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Expensive gas drives Ukrainian poultry production out of business



Soaring natural gas prices have contributed to the closure of 20 egg farms and 10 broiler farms in Ukraine, Sergey Karpenko, director general of the Ukrainian Poultry Union, told a news conference. in Kyiv.

Photo: Tetiana Shevereva

Photo: Tetiana Shevereva

At the beginning of 2020, Ukrainian poultry producers had to spend an average of 1.6 hryvnia (0.059 USD) to produce 1 kg of chicken meat. At the beginning of 2021, this figure increased to 2.11 hryvnia (0.075 USD), rising to 6.4 hryvnia (0.23 USD) in December, Karpenko said, adding that this increase is coupled with a sharp rise in the price of food. for animals.

The poultry market could become uncompetitive

He added that small and medium poultry producers were at risk of closing their doors due to rising prices. Currently, Ukraine exports 30-40% of chicken meat and eggs produced. However, the further rise in production costs risks making Ukrainian exports uncompetitive in the global market, which would affect the entire poultry industry, he added.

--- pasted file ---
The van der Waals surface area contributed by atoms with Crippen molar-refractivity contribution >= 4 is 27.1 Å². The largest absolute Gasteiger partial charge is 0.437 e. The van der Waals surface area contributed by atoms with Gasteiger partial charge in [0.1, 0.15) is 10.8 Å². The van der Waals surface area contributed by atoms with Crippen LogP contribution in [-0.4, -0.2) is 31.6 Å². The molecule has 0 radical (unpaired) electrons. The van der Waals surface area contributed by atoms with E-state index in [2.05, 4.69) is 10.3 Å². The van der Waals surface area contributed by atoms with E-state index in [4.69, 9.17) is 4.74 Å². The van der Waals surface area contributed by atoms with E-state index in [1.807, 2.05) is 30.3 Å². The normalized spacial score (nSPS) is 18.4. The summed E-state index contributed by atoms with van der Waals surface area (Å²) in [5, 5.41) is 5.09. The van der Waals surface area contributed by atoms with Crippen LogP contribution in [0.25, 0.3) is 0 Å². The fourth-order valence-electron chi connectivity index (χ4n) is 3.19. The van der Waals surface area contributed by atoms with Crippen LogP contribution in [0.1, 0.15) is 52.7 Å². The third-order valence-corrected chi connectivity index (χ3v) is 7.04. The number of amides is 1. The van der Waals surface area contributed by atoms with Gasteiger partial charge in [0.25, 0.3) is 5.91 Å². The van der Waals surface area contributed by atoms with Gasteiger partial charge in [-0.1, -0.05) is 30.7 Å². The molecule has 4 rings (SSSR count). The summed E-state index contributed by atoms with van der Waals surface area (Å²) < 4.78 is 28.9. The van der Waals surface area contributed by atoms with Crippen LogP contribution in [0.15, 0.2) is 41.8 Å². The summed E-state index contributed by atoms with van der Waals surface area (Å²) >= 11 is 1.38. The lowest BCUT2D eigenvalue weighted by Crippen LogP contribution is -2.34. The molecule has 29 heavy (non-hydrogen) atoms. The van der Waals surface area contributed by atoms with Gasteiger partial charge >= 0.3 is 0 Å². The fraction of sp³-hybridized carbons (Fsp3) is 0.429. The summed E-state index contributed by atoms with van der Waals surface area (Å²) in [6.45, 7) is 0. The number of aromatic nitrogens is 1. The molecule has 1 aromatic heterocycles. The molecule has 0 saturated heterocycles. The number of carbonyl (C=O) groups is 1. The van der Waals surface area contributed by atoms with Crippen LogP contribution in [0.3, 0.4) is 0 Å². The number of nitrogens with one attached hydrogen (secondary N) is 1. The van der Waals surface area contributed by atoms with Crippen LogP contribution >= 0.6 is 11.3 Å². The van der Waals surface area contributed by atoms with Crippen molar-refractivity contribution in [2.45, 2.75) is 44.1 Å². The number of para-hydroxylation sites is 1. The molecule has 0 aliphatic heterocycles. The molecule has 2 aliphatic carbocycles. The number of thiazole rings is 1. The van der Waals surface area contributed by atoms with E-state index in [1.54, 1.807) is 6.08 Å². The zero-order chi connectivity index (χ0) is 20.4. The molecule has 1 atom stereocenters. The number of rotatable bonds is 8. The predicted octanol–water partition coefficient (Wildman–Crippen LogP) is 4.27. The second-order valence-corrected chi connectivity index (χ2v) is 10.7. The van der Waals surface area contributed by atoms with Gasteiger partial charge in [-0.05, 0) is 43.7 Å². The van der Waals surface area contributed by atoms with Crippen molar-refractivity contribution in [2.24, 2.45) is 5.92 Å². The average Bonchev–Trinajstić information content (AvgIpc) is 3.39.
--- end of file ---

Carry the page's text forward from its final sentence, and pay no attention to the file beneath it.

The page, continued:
Small and medium poultry farms are estimated to account for 25-30% of Ukrainian poultry production.

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During 2021, wholesale gas prices in Europe increased by more than 400%, setting new records. In early January, gas prices in Europe surged after the breakdown of security talks between Russia and the United States heightened concerns over supplies. The situation is thought to be similar across eastern and central Europe, where harsh winter conditions are prompting poultry farmers to spend more money on heating.

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“Poultry companies use gas in fattening complexes. The process [of growing poultry] takes 1.5-2 months, during which time it is necessary to maintain a certain temperature in the poultry houses,” said Alexander Bakumenko, President of the Ukrainian Poultry Union, adding that previously natural gas accounted for 5% of the costs of production, but now this share is at 30%.

Curb domestic consumption and exports

According to Bakumenko’s estimate, this situation could lead poultry farmers to raise prices by 15 to 20 hryvnias (0.53 to 0.71 dollars) to compensate for the losses. However, he warned, this would be bad for both domestic consumption and exports.

Not only poultry producers have raised concerns about the rising price of natural gas. Ukraine’s dairy processing plants may have to shut down if prices rise again, the Ukrainian Union of Dairy Enterprises said, estimating that natural gas accounts for around 25% of production costs.

In this context, the Ukrainian government has rolled out plans to limit the price of natural gas in the market, but so far this proposal only concerns bread producers.